Knee painOverview

Knee pain can often be treated at home. You should start to feel better in a few days. See a GP if the pain is very bad or lasts a long time.

How to ease knee pain and swelling

Try these things at first:

  • put as little weight as possible on the knee – for example, avoid standing for a long time
  • use an ice pack (or bag of frozen peas wrapped in a tea towel) on your knee for up to 20 minutes every 2 to 3 hours
  • take paracetamol

See a GP if:

  • it does not improve within a few weeks
  • you cannot move your knee or put any weight on it
  • your knee locks, painfully clicks or gives way – painless clicking is normal

Get advice from 111 now if:

  • your knee is very painful
  • your knee is badly swollen or has changed shape
  • you have a very high temperature, feel hot and shivery, and have redness or heat around the knee – this can be a sign of infection

111 will tell you what to do. They can tell you the right place to get help if you need to see someone.

Go to 111.nhs.uk or call 111.

Other ways to get help

Go to an urgent treatment centre

Urgent treatment centres are places you can go if you need to see someone now.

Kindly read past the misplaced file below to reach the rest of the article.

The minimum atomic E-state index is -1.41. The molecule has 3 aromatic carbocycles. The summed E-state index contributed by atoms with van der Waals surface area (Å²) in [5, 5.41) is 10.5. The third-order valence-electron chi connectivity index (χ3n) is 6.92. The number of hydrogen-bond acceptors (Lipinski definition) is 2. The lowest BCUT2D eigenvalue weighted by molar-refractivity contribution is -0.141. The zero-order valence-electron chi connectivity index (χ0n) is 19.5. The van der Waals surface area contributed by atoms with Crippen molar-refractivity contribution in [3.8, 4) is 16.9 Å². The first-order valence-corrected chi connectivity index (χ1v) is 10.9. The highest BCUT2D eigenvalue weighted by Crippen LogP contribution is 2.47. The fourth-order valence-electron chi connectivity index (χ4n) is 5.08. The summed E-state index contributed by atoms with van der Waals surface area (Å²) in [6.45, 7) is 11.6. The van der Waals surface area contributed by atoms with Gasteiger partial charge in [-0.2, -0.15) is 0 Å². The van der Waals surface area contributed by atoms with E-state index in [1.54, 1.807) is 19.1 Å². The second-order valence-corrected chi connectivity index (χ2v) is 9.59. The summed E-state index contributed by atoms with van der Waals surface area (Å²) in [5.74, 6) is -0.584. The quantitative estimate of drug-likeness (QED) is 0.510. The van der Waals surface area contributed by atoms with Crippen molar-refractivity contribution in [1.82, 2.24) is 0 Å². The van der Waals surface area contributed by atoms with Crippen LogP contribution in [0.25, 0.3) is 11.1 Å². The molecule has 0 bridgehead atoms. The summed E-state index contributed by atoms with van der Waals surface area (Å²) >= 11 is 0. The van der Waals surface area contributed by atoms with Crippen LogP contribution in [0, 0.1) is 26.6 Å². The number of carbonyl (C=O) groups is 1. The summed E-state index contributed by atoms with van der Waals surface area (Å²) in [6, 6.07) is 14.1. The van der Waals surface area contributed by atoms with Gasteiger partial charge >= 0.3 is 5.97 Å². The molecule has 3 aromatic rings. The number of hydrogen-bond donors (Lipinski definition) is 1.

They're also called walk-in centres or minor injuries units.

You may be seen quicker than you would at A&E.

Find an urgent treatment centre

Common causes of knee pain

Knee pain can be a symptom of many different conditions.

A doctor will suggest treatment based on the condition causing your pain.

They might:

  • refer you to hospital for a scan or specialist treatment (for example, surgery)
  • prescribe medication or physiotherapy

Use these links to get an idea of what can be done about knee pain. But do not self-diagnose – see a GP if you're worried.

Knee pain after an injury

Knee symptoms Possible cause
Pain after overstretching, overusing or twisting, often during exercise sprains and strains
Pain between your kneecap and shin, often caused by repetitive running or jumping tendonitis
Unstable, gives way when you try to stand, unable to straighten, may hear a popping sound during injury torn ligament, tendon or meniscus, cartilage damage
Teenagers and young adults with pain and swelling below kneecap Osgood-Schlatter's disease
Kneecap changes shape after a collision or sudden change in direction dislocated kneecap

Knee pain with no obvious injury

Knee symptoms Possible cause
Pain and stiffness in both knees, mild swelling, more common in older people osteoarthritis
Warm and red, kneeling or bending makes pain and swelling worse bursitis
Swelling, warmth, bruising, more likely while taking anticoagulants bleeding in the joint
Hot and red, sudden attacks of very bad pain gout or septic arthritis

Page last reviewed: 12/12/2017
Next review due: 12/12/2020